After a morning devoted to the Talmud, and an afternoon to the whole array of secular subjects, we were encouraged to spend time after dinner on such texts as Sefer Hamidot, a 19th-century enumeration of character traits by Rabbi Nachman of Breslov, or Mesilat Yesharim, The Way of the Righteous, written in the 18th century by Rabbi Moshe Hayyim Luzzatto. With the little Hebrew I knew, study of these texts required help from more senior students, always generously offered. That generosity extended to all aspects of life at the yeshiva and was a more important lesson than any of the ancient erudite texts. Everything at the yeshiva depended on volunteer service. Sometimes it meant getting up at the crack of dawn to hike up the hill to Madame Blanc’s farm to observe the milking of her cows to assure the milk was strictly kosher. At other times it was soaking and salting huge cuts of beef in preparation for our meals. For some like Daniel Bensimon, it was taking Rav Chajkin on the back of his motorcycle to a doctor’s appointment. Why take a taxi when someone could earn the merit of a good deed? Was there a better way to teach respect for employees than to make sure we always assisted the Italian women who tended to our laundry? Chores were not looked upon as burdens, but as honors.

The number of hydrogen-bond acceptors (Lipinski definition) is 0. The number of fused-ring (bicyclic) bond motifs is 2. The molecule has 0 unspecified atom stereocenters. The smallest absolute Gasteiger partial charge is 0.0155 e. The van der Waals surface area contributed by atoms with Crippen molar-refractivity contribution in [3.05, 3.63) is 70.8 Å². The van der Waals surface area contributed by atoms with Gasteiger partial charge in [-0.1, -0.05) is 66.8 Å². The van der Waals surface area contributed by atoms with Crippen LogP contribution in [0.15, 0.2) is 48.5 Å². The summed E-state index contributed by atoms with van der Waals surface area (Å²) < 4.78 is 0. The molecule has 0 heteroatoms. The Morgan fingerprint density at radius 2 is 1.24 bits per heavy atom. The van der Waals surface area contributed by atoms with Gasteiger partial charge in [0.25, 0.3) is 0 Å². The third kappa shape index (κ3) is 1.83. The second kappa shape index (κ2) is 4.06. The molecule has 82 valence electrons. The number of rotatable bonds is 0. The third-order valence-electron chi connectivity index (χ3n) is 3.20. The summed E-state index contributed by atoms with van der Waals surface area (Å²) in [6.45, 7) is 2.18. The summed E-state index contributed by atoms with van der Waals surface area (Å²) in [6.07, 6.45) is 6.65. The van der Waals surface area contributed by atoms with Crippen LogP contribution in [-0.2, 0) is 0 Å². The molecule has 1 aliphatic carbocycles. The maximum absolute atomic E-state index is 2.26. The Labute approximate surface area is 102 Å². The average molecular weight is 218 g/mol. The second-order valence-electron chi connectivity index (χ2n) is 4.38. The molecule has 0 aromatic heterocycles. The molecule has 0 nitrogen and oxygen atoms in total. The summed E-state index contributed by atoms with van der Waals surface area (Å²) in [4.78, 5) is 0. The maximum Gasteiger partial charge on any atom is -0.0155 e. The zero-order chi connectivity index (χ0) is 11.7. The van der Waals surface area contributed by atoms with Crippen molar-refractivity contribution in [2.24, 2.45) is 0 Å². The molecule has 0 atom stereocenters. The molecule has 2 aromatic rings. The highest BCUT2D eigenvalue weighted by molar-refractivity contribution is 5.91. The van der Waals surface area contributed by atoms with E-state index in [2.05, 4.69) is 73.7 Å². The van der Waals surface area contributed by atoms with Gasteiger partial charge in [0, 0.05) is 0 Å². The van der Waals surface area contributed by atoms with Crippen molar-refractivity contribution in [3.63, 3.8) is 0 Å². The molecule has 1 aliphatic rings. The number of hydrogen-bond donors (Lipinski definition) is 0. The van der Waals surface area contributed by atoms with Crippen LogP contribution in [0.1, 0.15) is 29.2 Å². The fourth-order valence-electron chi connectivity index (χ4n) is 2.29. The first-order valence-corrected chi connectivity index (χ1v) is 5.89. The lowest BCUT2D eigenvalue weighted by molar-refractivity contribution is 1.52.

What better way to teach about the insignificance of material goods than to take dinner up to the modest apartment adjoining our dormitory on the second floor of the main building, which Rav Chajkin shared with his wife and three children? Was there a better way to learn about the richness of human diversity than to share the dinner table with students who came from Algeria or Morocco? Their lives had not been shaped by the destruction wrought by the Nazis, but by being hated as would-be accomplices of French colonizers. One benefit of the various backgrounds at the dinner table was the exchange of some choice Arabic curses for some Yiddish equivalents. Gilbert Breisacher taught us German and English as part of our secular studies but schooled me in hospitality when I was a Shabbat eve dinner guest at his home.